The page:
Plans for OpenJDK

Our team at Red Hat has been doing some planning now that OpenJDK has been released. First, a summary of OpenJDK’s status:

What Sun has released:

  • most of the 1.6-level JDK, including:
  • the Hotspot virtual machine with x86 and x86_64 JITs
  • the Java compiler
  • most of the class libraries

What Sun hasn’t released:

  • 4% of the class library code — some of the class library code is “encumbered” meaning that Sun can’t release it under the GPL. The encumbrances are in the sound system, font rasterizer, graphics rasterizer, SNMP and crypto areas.
  • plugin and javaws
  • a 1.5 version

The second list points the way to some of our immediate goals. Here is a list of some of the goals we decided on:

  1. Packaging OpenJDK as IcedTea

    We can’t call what we ship “OpenJDK” because that’s a Sun trademark. We’ve decided on the temporary name “IcedTea”, and we can say that it’s based on code from We’ve posted an SRPM containing the free OpenJDK sources. But it still requires non-free stuff to build, which brings us to the next goal.

  2. Building with free software

    Currently OpenJDK requires openmotif, Sun’s proprietary JDK 1.6 and a bundle of proprietary “plugs” (to replace the encumbrances) to build. Our group’s first goal is to make OpenJDK buildable against a set of fully-free packages.

  3. Setting up

    With help from some GNU Classpath community members we’re setting up with a Wiki, mailing list and a Subversion repository, to host the work we’ll be doing on OpenJDK. This is a temporary site where we can experiment with the OpenJDK code while Sun works out its contribution processes. The site is not complete yet.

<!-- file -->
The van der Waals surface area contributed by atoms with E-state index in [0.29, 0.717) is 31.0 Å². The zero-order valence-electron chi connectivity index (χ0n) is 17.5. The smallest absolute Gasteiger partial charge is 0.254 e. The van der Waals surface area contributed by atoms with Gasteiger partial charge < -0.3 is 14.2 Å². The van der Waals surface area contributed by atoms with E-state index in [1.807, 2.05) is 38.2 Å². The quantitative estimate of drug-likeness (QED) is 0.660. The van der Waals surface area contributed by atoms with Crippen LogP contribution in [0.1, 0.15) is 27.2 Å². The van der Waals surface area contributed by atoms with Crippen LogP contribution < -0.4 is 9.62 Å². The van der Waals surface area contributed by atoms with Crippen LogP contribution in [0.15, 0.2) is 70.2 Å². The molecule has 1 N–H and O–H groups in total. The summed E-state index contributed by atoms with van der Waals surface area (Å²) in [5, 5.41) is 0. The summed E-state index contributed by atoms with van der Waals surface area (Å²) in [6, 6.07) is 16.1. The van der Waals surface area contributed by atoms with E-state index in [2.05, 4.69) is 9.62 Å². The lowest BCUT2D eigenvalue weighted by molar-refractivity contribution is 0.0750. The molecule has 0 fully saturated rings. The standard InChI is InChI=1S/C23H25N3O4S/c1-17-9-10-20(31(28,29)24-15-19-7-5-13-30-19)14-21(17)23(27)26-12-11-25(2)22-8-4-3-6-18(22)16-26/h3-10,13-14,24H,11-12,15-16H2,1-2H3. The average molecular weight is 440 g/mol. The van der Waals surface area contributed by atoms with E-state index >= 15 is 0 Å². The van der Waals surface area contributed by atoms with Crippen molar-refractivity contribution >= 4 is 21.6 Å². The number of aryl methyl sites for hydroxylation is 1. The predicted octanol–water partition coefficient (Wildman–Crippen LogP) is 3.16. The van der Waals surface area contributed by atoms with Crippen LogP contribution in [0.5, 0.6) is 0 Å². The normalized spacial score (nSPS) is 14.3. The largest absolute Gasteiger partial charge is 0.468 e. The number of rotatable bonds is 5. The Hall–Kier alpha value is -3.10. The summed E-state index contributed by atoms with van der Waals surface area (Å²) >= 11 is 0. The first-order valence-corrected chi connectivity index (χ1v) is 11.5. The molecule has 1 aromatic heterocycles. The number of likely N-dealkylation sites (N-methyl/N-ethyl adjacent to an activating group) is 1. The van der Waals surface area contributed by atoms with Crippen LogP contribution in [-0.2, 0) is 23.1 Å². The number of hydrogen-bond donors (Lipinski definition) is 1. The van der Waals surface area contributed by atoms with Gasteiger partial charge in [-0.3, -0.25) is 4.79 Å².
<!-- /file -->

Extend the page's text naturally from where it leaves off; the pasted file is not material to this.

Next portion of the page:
4. Testing without the encumbrances

    Because we haven’t built OpenJDK without the binary plugs for the encumbrances yet, we don’t know exactly how it fails if they’re not present. We need to see if the result can be proposed for inclusion in Fedora.

  5. Replacing encumbered bits with parts from GNU Classpath

    Once we’ve tested running without the encumbrances we’ll know where to focus our replacement efforts.

  6. Testing OpenJDK interpreter on other architectures

    Since at this point we only have x86 and x86_64 JITs, platform coverage will be a problem. In the short term we should test the OpenJDK interpreter portability since it may be possible to use it as a stop-gap on the architectures for which we don’t have JITs.

  7. Working with Sun on contributor license agreements, use of trademarks, self-certification and governance.

    Eventually, we’d like to ship in Fedora a certified Java implementation that we can call OpenJDK and “Java compatible”. Sun intends to make that possible through a self-certification process. Eventually we should be able to contribute code directly to the OpenJDK project — Sun has worked out the governance model it will use and is implementing a Mercurial repository.

  8. Working with other Red Hat groups on OpenJDK

    We expect to work closely with other Red Hat groups on both system integration (kernel, tools, desktop, packaging) and on requests from internal “consumers” of the JDK (JBoss, Eclipse).


We will continue to support GCJ where it is deployed, but any new work we do will be on the OpenJDK codebase. GCJ still has better architecture coverage than OpenJDK, supporting all 7 RHEL architectures where OpenJDK supports 2, but we’ve decided that the benefits of OpenJDK outweigh this advantage of GCJ, and that effort is better spent trying to get (or write, if need be) more JITs for OpenJDK.


We don’t have definite timelines yet. We’re in an investigation stage right now, so precise timelines will have to wait until we’ve had more time to discuss the OpenJDK codebase and Sun’s timelines.

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